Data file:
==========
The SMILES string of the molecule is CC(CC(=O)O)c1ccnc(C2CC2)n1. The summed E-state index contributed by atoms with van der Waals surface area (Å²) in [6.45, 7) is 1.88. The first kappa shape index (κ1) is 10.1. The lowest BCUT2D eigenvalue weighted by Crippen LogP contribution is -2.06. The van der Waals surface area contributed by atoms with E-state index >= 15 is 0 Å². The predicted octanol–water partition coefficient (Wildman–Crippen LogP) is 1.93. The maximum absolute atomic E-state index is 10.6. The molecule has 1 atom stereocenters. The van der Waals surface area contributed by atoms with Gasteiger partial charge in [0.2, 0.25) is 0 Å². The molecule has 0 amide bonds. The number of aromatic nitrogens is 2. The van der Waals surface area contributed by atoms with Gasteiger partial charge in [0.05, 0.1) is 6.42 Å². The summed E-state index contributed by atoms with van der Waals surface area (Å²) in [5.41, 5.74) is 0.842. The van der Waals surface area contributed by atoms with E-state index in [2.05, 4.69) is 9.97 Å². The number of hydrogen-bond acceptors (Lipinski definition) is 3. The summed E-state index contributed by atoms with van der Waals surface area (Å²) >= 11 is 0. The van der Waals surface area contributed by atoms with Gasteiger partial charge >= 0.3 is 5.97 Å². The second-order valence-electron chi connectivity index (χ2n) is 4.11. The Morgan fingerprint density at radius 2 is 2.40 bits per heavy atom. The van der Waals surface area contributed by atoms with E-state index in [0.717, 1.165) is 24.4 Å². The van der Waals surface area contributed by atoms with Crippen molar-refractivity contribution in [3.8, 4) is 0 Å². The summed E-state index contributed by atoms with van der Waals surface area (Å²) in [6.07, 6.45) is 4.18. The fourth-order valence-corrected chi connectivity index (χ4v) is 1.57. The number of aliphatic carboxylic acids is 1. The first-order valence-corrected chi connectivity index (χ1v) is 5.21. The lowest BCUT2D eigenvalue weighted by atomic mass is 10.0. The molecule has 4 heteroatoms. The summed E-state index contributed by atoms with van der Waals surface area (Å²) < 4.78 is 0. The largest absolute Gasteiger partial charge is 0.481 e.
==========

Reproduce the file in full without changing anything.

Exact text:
The SMILES string of the molecule is CC(CC(=O)O)c1ccnc(C2CC2)n1. The summed E-state index contributed by atoms with van der Waals surface area (Å²) in [6.45, 7) is 1.88. The first kappa shape index (κ1) is 10.1. The lowest BCUT2D eigenvalue weighted by Crippen LogP contribution is -2.06. The van der Waals surface area contributed by atoms with E-state index >= 15 is 0 Å². The predicted octanol–water partition coefficient (Wildman–Crippen LogP) is 1.93. The maximum absolute atomic E-state index is 10.6. The molecule has 1 atom stereocenters. The van der Waals surface area contributed by atoms with Gasteiger partial charge in [0.2, 0.25) is 0 Å². The molecule has 0 amide bonds. The number of aromatic nitrogens is 2. The van der Waals surface area contributed by atoms with Gasteiger partial charge in [0.05, 0.1) is 6.42 Å². The summed E-state index contributed by atoms with van der Waals surface area (Å²) in [5.41, 5.74) is 0.842. The van der Waals surface area contributed by atoms with E-state index in [2.05, 4.69) is 9.97 Å². The number of hydrogen-bond acceptors (Lipinski definition) is 3. The summed E-state index contributed by atoms with van der Waals surface area (Å²) >= 11 is 0. The van der Waals surface area contributed by atoms with Gasteiger partial charge >= 0.3 is 5.97 Å². The second-order valence-electron chi connectivity index (χ2n) is 4.11. The Morgan fingerprint density at radius 2 is 2.40 bits per heavy atom. The van der Waals surface area contributed by atoms with E-state index in [0.717, 1.165) is 24.4 Å². The van der Waals surface area contributed by atoms with Crippen molar-refractivity contribution in [3.8, 4) is 0 Å². The summed E-state index contributed by atoms with van der Waals surface area (Å²) in [6.07, 6.45) is 4.18. The fourth-order valence-corrected chi connectivity index (χ4v) is 1.57. The number of aliphatic carboxylic acids is 1. The first-order valence-corrected chi connectivity index (χ1v) is 5.21. The lowest BCUT2D eigenvalue weighted by atomic mass is 10.0. The molecule has 4 heteroatoms. The summed E-state index contributed by atoms with van der Waals surface area (Å²) < 4.78 is 0. The largest absolute Gasteiger partial charge is 0.481 e.